Unfortunately, the record suffers from a view ill-advised attempts to polish it up. The synthetic hand claps come across as somewhat gaudy and out of character with the song. The bass line feels intrusive. Also, what’s with the exaggerated twang in Kimberly’s voice during the chorus? Perhaps such additions were motivated by commercial concerns, yet the trio’s past few singles were able to succeed at radio largely without resorting to gimmicks.
But those little hiccups don’t stop “Better Dig Two” from being one of the most interesting and organic-sounding new tunes with a shot at radio airplay. It’s great to hear the Perry siblings tweaking their formula, and it definitely raises anticipation for what surprises they might have in store for their second album outing.
Written by Trevor Rosen, Shane McAnally, and Brandy Clark
How many female country artists these days kick off a radio run with two back-to-back songs of heartache, both with audible fiddle and steel to boot?
At any rate, Jana Kramer is shaping up to be the breakout surprise of 2012. Her debut single “Why Ya Wanna” was well-written, competently sung, tastefully produced, and almost inexplicably became a Top 5 hit.
Kramer offers a most worthy follow-up with her new single “Whiskey.” With its themes of emotional angst and regret, it will likely imbue a most welcome shot of melancholy into the mix of interchangeable love songs and party anthems that populate country radio. “Whiskey” is built around an easily accessible, yet surprisingly effective metaphor, as seen in its winning chorus:
“Should have just called it like I saw it
Should have just called for help, and ran like hell that day
The burning, the stinging, the high and the heat
And the left-me-wanting-more feeling when he kissed me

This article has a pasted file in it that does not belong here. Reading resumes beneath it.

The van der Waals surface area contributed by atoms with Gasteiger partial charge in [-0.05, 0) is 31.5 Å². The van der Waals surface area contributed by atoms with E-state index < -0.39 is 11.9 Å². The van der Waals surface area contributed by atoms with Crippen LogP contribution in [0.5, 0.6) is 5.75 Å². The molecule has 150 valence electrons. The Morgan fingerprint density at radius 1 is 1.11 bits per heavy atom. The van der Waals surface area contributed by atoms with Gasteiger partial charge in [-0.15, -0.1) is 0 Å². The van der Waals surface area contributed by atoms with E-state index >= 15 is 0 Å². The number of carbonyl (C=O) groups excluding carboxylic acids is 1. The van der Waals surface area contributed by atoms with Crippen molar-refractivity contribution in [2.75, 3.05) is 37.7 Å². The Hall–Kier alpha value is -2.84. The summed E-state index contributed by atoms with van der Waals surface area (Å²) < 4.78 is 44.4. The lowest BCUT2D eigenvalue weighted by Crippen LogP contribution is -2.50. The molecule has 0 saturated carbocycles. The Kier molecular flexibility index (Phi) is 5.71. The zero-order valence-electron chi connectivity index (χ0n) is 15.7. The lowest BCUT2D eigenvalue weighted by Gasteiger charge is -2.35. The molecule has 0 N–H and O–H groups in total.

I should have just called him Whiskey.” Though things are glossed-up just enough to keep from offending P.C. country radio standards, both the production and vocal stay out of the way of the lyrics, and the moaning fiddle intro feels like the return of an old friend. Though the sound of the record is not squarely “traditional,” it demonstrates that it is possible to incorporate pop sounds and melodies without entirely abandoning country genre signifiers.
As for whether Kramer can keep the ball rolling commercially after scoring one bona-fide country hit, we’ll have to see. But based on the quality of her first two radio outings, one would definitely hope that Jana Kramer is here to stay.
Great hooks have become a dying breed in mainstream country music. It seems every other single review I write includes criticism for a hook that falls flat. Exhibit A: Tim McGraw’s new single.
“One of Those Nights” could be seen as a step up from “Truck Yeah” – though that’s probably the epitome of a hollow compliment. The production is heavy, and hardly country at all, but it generally avoids becoming a distraction until the overwrought finish. (A gospel choir? Really?) The lyrics aren’t particularly original – a backwoods love story the likes of which we’ve heard a few times before - but they’re laced with a few details that lend a degree of interest to the story.